"Watch," he said, and threw the guinea pig to the snakes. They began curling around it and the boys and I shuddered with delicious horror.

By now we'd been joined by a vacationing French couple who appeared to speak virtually no English.

"Want to hold some snakes?" he asked them.

They looked at each other, then back to him, with total lack of comprehension and a clear sense of unease. God only knows what they thought we were discussing; probably fast food and serial killers, what with this being America and all.

"Here, I'll show you," he said, leading us over to a glass enclosure. He opened it and reached in, grabbing hold of a 40-pound boa constrictor.

"Who wants to start?" he asked.

Nobody moved, although even the French tourists had a pretty good idea by now of what was going on.

Finally M. asked, "Does he bite?"

"No, not at all," said our host. "She's very gentle. Look."


I don't any photos of spiders in someone's mouth for fish, but I can offer this shot of my oldest:

Thursday, August 11, 2011

I Don't Like Spiders And Snakes

"What kind of paraphernalia can I get on our trip?" my youngest asked.

"Huh?" I responded.

"We're going to Florida on Friday," he said with exasperation.

"I know that," I replied. "That's why I've got this shopping cart full of junk food."

"What about paraphernalia, though?" he said.

"What are you talking about? We're not smoking dope on the trip."

"I think he means souvenirs," said my oldest.

"Yeah, souvenirs," said the youngest.

"What about them?" I said.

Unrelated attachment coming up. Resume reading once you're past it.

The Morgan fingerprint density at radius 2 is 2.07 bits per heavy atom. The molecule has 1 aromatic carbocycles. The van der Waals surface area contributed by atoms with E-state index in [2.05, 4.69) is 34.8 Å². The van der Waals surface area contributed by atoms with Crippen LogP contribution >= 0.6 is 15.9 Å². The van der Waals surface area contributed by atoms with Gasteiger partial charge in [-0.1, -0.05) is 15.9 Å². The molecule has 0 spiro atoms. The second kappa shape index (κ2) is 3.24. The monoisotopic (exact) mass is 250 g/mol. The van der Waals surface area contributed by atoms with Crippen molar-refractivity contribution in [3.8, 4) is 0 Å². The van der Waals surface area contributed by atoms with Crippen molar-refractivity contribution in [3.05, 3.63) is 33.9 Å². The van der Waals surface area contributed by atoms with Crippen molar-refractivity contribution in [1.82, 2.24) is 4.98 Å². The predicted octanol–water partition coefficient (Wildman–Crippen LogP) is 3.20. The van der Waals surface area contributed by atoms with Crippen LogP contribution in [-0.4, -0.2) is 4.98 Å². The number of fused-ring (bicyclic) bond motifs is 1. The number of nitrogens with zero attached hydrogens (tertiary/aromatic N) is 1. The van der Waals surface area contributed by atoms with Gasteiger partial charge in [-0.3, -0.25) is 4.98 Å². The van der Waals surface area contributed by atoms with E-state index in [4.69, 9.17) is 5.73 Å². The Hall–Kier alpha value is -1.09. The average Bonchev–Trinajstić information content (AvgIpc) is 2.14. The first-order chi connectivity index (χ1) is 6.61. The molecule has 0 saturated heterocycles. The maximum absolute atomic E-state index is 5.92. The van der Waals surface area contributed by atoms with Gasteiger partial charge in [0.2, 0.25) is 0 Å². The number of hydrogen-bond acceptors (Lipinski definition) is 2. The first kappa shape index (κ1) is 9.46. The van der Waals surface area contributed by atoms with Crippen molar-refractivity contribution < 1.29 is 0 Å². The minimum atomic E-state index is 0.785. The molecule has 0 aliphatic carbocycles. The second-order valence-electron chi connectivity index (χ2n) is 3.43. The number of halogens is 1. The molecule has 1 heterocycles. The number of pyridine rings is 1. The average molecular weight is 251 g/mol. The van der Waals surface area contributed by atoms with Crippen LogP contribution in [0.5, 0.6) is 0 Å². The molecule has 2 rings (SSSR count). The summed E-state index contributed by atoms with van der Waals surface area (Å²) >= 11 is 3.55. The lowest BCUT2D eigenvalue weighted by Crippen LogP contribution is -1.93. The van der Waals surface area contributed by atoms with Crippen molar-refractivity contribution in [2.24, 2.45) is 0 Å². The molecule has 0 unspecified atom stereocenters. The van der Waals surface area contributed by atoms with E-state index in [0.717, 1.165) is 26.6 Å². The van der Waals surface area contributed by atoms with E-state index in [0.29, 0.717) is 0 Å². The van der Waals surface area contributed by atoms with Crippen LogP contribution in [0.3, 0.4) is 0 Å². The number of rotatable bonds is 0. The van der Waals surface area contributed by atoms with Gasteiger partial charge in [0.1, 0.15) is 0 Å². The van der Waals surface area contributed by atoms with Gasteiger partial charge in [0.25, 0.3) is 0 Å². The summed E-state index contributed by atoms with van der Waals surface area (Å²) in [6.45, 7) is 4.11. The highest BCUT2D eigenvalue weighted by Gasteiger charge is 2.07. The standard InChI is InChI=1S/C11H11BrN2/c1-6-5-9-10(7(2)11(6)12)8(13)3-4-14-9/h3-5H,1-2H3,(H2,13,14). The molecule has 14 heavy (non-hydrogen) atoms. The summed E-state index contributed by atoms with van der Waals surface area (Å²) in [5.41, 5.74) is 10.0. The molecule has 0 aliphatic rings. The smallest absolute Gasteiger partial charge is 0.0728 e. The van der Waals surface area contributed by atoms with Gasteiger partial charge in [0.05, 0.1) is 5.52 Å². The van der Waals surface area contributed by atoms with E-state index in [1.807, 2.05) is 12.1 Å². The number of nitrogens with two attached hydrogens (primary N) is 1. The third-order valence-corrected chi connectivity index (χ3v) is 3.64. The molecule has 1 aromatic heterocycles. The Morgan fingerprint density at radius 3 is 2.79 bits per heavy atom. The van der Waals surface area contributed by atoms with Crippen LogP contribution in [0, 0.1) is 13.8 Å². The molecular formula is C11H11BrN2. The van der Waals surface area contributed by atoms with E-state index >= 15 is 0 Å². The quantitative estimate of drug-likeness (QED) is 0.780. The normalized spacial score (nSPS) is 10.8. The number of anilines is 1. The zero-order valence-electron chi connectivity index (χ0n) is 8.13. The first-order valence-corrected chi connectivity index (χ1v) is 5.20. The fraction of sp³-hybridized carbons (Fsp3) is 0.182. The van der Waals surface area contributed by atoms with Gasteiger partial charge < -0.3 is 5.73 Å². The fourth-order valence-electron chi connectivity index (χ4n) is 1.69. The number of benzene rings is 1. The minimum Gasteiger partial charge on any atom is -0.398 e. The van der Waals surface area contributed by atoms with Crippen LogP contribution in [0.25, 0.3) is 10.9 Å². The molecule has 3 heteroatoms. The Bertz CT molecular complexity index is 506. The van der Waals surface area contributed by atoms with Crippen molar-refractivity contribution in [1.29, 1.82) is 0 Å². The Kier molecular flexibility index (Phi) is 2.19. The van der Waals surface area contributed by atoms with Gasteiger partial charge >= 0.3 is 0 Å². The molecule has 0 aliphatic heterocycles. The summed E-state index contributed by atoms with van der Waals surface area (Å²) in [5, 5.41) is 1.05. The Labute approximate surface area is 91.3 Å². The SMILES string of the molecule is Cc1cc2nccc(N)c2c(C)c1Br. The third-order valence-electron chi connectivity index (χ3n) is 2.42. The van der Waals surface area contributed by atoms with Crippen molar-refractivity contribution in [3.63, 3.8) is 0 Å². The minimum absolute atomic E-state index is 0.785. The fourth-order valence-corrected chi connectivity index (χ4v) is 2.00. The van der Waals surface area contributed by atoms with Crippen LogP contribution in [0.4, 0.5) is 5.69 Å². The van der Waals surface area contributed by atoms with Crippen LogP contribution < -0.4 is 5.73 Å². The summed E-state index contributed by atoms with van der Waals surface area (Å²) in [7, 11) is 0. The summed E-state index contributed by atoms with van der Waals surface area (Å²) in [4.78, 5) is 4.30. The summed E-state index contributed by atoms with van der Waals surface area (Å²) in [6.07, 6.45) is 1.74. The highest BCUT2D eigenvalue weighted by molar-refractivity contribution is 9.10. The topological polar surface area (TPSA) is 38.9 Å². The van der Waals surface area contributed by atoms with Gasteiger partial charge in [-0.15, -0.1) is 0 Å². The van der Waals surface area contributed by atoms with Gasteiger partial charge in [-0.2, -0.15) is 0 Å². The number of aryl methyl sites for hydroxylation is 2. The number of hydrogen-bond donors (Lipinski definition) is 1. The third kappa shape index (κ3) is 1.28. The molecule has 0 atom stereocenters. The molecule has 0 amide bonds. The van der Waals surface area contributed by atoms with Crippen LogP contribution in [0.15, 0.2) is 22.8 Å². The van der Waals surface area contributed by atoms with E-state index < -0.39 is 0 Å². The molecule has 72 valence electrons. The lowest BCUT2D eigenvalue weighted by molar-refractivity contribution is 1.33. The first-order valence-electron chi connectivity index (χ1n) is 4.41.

"What are we going to get?"

"Well, we're definitely going to the Skunk Ape Research Center and we're definitely getting a magnet."

"What am I going to get?" he demanded.

"How about an alligator?" I asked.

"Gross," he said. "I don't like reptiles."

"What do you like?" I asked.


"You said you hate rats," the oldest reminded him.

"Oh, yeah, except for rodents," he said.

"How about birds?" I asked.

He shuddered. "I don't like bird hair."

"Bird hair?"

"You know. The stuff birds have."

"You mean feathers?" his brother asked.

"Whatever," he said.

"Glad I'm getting value for my school district taxes," I muttered.

"So what kind of souvenirs do I get?" he repeated.

"A t-shirt. Some Hurricanes gear. The memories of a special time with your dad and your oldest brother and your best friend."

"I don't think any of us are going to want to remember this trip," said my oldest.

"Good point. Hey, where'd your brother go?" The youngest was nowhere to be seen.

"He went back to the junk food aisle."

Sure enough, when we doubled back he was standing there with an armload of chips and cookies.

"What are you doing?" I asked.

"Getting souvenirs," he said.

"Jesus. We've got plenty. Put it back."

"Then I'm going to get a dog treat for Lucy," he said.

"That doesn't even make sense," I told him.

"Lucy needs a souvenir," he said.

"Not from the grocery store."

"Then we have to get her one on the trip."

"Fine," I told him. "We'll get her a rat."

He made a face. "That's disgusting."

"No worse than this crap you're making me buy. Slim Jims? Really?"

"And we get to listen to my music while we're driving," he said.

"That's a negative, soldier," I said.

"What am I supposed to do in the car?"

"Talk to your friend," said his brother.

"Look for alligators," I said.

"Or we could sing," said the youngest.

"Maybe I should get some paraphernalia," I said.

Tuesday, August 2, 2011